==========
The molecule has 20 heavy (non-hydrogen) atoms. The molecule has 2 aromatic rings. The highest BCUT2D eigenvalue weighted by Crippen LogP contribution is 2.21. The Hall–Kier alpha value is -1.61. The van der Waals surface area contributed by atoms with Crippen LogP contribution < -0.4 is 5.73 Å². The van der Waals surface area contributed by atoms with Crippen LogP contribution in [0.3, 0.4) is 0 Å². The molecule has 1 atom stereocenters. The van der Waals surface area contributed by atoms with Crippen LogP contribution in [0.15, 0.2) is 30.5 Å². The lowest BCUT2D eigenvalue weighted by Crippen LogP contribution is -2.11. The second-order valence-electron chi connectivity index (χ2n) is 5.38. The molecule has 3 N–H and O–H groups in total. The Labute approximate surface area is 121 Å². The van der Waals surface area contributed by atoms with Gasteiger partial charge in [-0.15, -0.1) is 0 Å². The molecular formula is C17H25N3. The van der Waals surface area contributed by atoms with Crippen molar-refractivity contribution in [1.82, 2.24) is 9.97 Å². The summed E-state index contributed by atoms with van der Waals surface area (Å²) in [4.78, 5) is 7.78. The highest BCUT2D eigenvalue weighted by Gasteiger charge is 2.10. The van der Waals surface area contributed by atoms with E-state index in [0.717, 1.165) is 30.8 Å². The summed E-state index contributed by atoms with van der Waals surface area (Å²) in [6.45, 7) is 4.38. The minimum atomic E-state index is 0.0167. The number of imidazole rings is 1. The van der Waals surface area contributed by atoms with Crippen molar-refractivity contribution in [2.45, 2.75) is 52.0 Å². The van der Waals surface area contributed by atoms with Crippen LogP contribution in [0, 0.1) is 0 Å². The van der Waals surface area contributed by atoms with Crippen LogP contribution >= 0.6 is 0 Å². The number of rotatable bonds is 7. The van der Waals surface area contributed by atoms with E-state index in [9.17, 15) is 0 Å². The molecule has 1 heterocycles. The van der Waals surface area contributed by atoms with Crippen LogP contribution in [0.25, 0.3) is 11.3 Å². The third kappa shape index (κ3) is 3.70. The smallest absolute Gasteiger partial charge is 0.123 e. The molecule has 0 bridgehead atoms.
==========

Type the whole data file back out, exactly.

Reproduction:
The molecule has 20 heavy (non-hydrogen) atoms. The molecule has 2 aromatic rings. The highest BCUT2D eigenvalue weighted by Crippen LogP contribution is 2.21. The Hall–Kier alpha value is -1.61. The van der Waals surface area contributed by atoms with Crippen LogP contribution < -0.4 is 5.73 Å². The van der Waals surface area contributed by atoms with Crippen LogP contribution in [0.3, 0.4) is 0 Å². The molecule has 1 atom stereocenters. The van der Waals surface area contributed by atoms with Crippen LogP contribution in [0.15, 0.2) is 30.5 Å². The lowest BCUT2D eigenvalue weighted by Crippen LogP contribution is -2.11. The second-order valence-electron chi connectivity index (χ2n) is 5.38. The molecule has 3 N–H and O–H groups in total. The Labute approximate surface area is 121 Å². The van der Waals surface area contributed by atoms with Gasteiger partial charge in [-0.15, -0.1) is 0 Å². The molecular formula is C17H25N3. The van der Waals surface area contributed by atoms with Crippen molar-refractivity contribution in [1.82, 2.24) is 9.97 Å². The summed E-state index contributed by atoms with van der Waals surface area (Å²) in [4.78, 5) is 7.78. The highest BCUT2D eigenvalue weighted by Gasteiger charge is 2.10. The van der Waals surface area contributed by atoms with E-state index in [0.717, 1.165) is 30.8 Å². The summed E-state index contributed by atoms with van der Waals surface area (Å²) in [6.45, 7) is 4.38. The minimum atomic E-state index is 0.0167. The number of imidazole rings is 1. The van der Waals surface area contributed by atoms with Crippen molar-refractivity contribution in [2.45, 2.75) is 52.0 Å². The van der Waals surface area contributed by atoms with Crippen LogP contribution in [0, 0.1) is 0 Å². The van der Waals surface area contributed by atoms with Crippen LogP contribution >= 0.6 is 0 Å². The number of rotatable bonds is 7. The van der Waals surface area contributed by atoms with E-state index in [9.17, 15) is 0 Å². The molecule has 1 heterocycles. The van der Waals surface area contributed by atoms with Crippen LogP contribution in [0.25, 0.3) is 11.3 Å². The third kappa shape index (κ3) is 3.70. The smallest absolute Gasteiger partial charge is 0.123 e. The molecule has 0 bridgehead atoms.